CS 1440 Lab 8
· Understand why we use classes
· Recall how we define a class
Remember learning to ride a bike? You don’t get it right the first time. You fall down, maybe even skin a knee or elbow. You continue trying however until WITH ENOUGH PRACTICE you learned to do it.
Learning to use C++ classes is a lot like riding a bike. You’re probably still wobbly. Last week, you may have even skinned a knee. But, with continued practice you will get it. How much practice? Is two lab periods and several lectures enough? Probably not; you will most likely need to CAREFULLY read chapter 6. Maybe even more than once. Try the exercises at the end of the sections and chapter. You did when you learned to ride that bike. You’ll just need to do it again.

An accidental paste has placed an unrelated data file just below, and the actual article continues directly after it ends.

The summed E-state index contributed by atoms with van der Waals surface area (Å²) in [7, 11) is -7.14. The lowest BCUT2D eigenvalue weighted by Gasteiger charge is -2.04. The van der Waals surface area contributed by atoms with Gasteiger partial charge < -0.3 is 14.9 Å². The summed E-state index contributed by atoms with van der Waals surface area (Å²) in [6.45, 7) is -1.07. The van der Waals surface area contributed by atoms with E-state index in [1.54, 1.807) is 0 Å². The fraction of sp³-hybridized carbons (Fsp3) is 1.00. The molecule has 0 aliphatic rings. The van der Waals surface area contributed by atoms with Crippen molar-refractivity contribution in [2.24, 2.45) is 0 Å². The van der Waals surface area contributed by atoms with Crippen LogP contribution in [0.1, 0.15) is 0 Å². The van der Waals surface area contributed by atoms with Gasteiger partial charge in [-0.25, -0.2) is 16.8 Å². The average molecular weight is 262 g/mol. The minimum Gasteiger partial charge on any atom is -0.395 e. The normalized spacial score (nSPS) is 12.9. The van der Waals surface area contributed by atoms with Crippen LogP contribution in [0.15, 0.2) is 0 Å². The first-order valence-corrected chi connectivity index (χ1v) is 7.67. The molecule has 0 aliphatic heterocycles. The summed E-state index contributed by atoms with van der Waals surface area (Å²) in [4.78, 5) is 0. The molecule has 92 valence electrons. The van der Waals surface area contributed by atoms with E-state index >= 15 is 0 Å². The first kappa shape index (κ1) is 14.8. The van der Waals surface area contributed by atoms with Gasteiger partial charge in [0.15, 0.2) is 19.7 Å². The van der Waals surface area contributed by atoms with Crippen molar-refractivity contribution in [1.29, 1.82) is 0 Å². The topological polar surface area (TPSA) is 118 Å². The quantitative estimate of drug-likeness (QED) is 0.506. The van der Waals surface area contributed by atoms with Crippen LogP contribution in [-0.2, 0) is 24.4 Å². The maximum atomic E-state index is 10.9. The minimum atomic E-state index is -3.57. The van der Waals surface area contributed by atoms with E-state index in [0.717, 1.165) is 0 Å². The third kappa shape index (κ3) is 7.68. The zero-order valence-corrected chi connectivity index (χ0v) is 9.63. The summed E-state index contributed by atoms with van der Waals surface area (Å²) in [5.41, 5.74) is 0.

Classes help us compactly represent real-world entities in our programs. In writing a program for a university you will probably need things like students, courses, etc. These real-world objects are represented as a collection of “smaller” data values (for example, the string that is your name, the double that is your GPA, etc.). In addition to combining the related data values that make up a real-world entity, classes let us combine the functions that are appropriate for these types of data too. So, for example, a student class could have a “compute_GPA” function or a “display_current_schedule” function.
In writing a program for a bank, you might need classes like customer, account, etc. The account class might have a function “compute_interest_earned” function bundled into it.
Here is how you define a class in C++:
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While not a requirement, a good, general “rule of thumb” is that data members should be private and function members should be public.